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CPL Union Workers Issue 10-Day Strike Notice

Union workers at the Cleveland Public Library will go on strike on Feb. 4 if negotiators cannot agree on a new contract. The union issued a 10-day strike notice Tuesday.

Members of Service Employees International Union District 1199 (SEIU) have been without a contract since Dec. 31. Sticking points in the negotiations have centered on security concerns, wages and staffing issues.

“They want to be able to outsource the work of our library staff to subcontractors and others, and refuse to acknowledge the fact that we need more staffing in our library branches,” said SEIU spokesperson Anthony Caldwell.

Union members hope to reach an agreement with the library ahead of the strike, Caldwell said. Members voted almost unanimously to authorize a strike earlier this month.

A strike would directly impact the community, according to CPL Director of Public Services John Skrtic, including suspension of meal programs at some neighborhood branches.

“We’re putting together a plan, together as the library, to make sure that we can have services across the city in some locations,” Skrtic said. “Unfortunately, some services would have to be temporarily suspended.”

The library would communicate branch and service suspension in the event of a strike through its social media, he said.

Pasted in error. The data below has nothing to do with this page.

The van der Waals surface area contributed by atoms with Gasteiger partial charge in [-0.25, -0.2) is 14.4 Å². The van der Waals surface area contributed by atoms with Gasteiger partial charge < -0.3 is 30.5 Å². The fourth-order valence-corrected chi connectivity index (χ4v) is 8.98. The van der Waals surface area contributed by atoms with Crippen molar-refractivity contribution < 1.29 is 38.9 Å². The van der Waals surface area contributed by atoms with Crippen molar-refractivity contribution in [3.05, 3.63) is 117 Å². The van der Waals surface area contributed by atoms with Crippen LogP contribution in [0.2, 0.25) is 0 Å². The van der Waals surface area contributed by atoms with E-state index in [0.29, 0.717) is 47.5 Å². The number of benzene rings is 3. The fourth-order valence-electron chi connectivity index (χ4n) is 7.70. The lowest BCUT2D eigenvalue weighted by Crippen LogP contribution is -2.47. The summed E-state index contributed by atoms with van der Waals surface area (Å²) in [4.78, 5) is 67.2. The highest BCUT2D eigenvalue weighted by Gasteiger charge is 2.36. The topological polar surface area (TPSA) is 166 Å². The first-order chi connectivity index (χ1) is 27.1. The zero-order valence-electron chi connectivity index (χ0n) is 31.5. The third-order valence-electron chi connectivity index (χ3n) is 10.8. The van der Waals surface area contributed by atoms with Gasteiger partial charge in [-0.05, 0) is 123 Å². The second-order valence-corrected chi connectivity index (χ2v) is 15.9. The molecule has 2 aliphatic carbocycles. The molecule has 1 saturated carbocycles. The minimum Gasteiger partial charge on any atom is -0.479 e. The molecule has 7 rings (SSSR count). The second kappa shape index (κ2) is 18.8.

The union doesn’t want to put a freeze on those programs, Caldwell said. The library has had time to establish a contingency plan, he said.

“Our members take great pride in the services and programs they provide to their neighbors and their friends in the community and the last thing they want to do is go on strike,” SEIU’s Caldwell said. “Unfortunately, this is where we are at this point.”

Negotiations have been ongoing since early last year. The library initially offered to renew the previous contract, but the union rejected that proposal.

But there has been progress, Skrtic said.

The library agreed to bring back an independent security firm temporarily and increase the number of full-time security staff to address concerns about safety, he said. Union members have argued the library does not have enough security personnel to staff neighborhood branches.

“We have pretty much all but five of our 27 articles completed and tentatively agreed to, so we’ve been hoping to keep getting back to the table,” Skrtic said.

Those concerns arose after a 19-year old was found with gunshot wounds in the bathroom of the South Brooklyn branch last year. The teenager died of the injuries.

One more negotiation date is set ahead of the strike: Jan. 23.

“What we’d like to see is the library executives come back to the table before the Feb. 4 deadline, if an agreement cannot be reached on [Jan.] 23,” Caldwell said.

More meetings are scheduled for Feb. 10 and 11, regardless of the decision to strike.

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